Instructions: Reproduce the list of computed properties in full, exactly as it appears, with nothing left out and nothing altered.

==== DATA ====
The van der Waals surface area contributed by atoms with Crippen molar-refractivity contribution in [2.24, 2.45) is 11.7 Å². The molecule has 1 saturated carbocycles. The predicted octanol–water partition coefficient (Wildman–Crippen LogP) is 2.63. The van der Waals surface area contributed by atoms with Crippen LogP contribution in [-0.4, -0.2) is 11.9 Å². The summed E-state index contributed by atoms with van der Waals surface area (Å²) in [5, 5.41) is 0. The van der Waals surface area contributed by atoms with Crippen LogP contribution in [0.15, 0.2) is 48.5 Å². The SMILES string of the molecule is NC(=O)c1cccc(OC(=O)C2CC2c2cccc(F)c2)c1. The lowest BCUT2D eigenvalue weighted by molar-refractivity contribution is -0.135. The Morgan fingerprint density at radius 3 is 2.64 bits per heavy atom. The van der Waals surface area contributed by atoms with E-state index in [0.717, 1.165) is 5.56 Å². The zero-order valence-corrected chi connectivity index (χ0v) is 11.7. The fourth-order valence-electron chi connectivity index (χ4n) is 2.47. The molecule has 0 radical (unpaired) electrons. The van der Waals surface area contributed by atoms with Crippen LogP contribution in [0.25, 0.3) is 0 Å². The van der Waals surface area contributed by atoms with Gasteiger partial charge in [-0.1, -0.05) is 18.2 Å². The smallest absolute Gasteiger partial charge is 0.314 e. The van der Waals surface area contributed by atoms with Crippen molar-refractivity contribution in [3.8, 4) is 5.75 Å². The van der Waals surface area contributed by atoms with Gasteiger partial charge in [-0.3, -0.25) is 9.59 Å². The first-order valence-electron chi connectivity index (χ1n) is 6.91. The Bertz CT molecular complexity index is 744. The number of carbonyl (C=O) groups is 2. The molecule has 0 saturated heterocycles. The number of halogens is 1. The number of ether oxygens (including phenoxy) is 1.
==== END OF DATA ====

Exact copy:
The van der Waals surface area contributed by atoms with Crippen molar-refractivity contribution in [2.24, 2.45) is 11.7 Å². The molecule has 1 saturated carbocycles. The predicted octanol–water partition coefficient (Wildman–Crippen LogP) is 2.63. The van der Waals surface area contributed by atoms with Crippen LogP contribution in [-0.4, -0.2) is 11.9 Å². The summed E-state index contributed by atoms with van der Waals surface area (Å²) in [5, 5.41) is 0. The van der Waals surface area contributed by atoms with Crippen LogP contribution in [0.15, 0.2) is 48.5 Å². The SMILES string of the molecule is NC(=O)c1cccc(OC(=O)C2CC2c2cccc(F)c2)c1. The lowest BCUT2D eigenvalue weighted by molar-refractivity contribution is -0.135. The Morgan fingerprint density at radius 3 is 2.64 bits per heavy atom. The van der Waals surface area contributed by atoms with E-state index in [0.717, 1.165) is 5.56 Å². The zero-order valence-corrected chi connectivity index (χ0v) is 11.7. The fourth-order valence-electron chi connectivity index (χ4n) is 2.47. The molecule has 0 radical (unpaired) electrons. The van der Waals surface area contributed by atoms with Crippen LogP contribution in [0.25, 0.3) is 0 Å². The van der Waals surface area contributed by atoms with Gasteiger partial charge in [-0.1, -0.05) is 18.2 Å². The smallest absolute Gasteiger partial charge is 0.314 e. The van der Waals surface area contributed by atoms with Crippen molar-refractivity contribution in [3.8, 4) is 5.75 Å². The van der Waals surface area contributed by atoms with Gasteiger partial charge in [-0.3, -0.25) is 9.59 Å². The first-order valence-electron chi connectivity index (χ1n) is 6.91. The Bertz CT molecular complexity index is 744. The number of carbonyl (C=O) groups is 2. The molecule has 0 saturated heterocycles. The number of halogens is 1. The number of ether oxygens (including phenoxy) is 1.